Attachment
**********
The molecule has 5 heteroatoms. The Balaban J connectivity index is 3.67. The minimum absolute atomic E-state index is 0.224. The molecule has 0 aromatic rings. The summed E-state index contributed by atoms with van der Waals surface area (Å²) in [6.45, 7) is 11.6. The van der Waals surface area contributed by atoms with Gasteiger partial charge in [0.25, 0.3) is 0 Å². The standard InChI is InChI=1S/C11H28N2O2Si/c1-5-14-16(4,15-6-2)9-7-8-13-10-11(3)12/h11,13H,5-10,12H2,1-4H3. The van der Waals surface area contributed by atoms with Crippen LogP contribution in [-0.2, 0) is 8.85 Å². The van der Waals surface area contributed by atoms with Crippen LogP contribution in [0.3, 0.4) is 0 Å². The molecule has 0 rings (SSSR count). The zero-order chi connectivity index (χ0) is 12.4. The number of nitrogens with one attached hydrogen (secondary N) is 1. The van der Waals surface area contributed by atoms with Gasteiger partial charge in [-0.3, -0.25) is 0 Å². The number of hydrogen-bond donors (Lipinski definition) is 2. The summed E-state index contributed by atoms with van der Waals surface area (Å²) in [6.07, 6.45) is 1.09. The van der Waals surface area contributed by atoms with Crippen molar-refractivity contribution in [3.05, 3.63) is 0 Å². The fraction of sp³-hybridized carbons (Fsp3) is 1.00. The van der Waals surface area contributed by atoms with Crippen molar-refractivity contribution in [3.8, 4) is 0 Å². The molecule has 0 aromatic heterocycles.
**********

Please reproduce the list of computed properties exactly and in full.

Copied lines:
The molecule has 5 heteroatoms. The Balaban J connectivity index is 3.67. The minimum absolute atomic E-state index is 0.224. The molecule has 0 aromatic rings. The summed E-state index contributed by atoms with van der Waals surface area (Å²) in [6.45, 7) is 11.6. The van der Waals surface area contributed by atoms with Gasteiger partial charge in [0.25, 0.3) is 0 Å². The standard InChI is InChI=1S/C11H28N2O2Si/c1-5-14-16(4,15-6-2)9-7-8-13-10-11(3)12/h11,13H,5-10,12H2,1-4H3. The van der Waals surface area contributed by atoms with Crippen LogP contribution in [-0.2, 0) is 8.85 Å². The van der Waals surface area contributed by atoms with Crippen LogP contribution in [0.3, 0.4) is 0 Å². The molecule has 0 rings (SSSR count). The zero-order chi connectivity index (χ0) is 12.4. The number of nitrogens with one attached hydrogen (secondary N) is 1. The van der Waals surface area contributed by atoms with Gasteiger partial charge in [-0.3, -0.25) is 0 Å². The number of hydrogen-bond donors (Lipinski definition) is 2. The summed E-state index contributed by atoms with van der Waals surface area (Å²) in [6.07, 6.45) is 1.09. The van der Waals surface area contributed by atoms with Crippen molar-refractivity contribution in [3.05, 3.63) is 0 Å². The fraction of sp³-hybridized carbons (Fsp3) is 1.00. The van der Waals surface area contributed by atoms with Crippen molar-refractivity contribution in [3.8, 4) is 0 Å². The molecule has 0 aromatic heterocycles.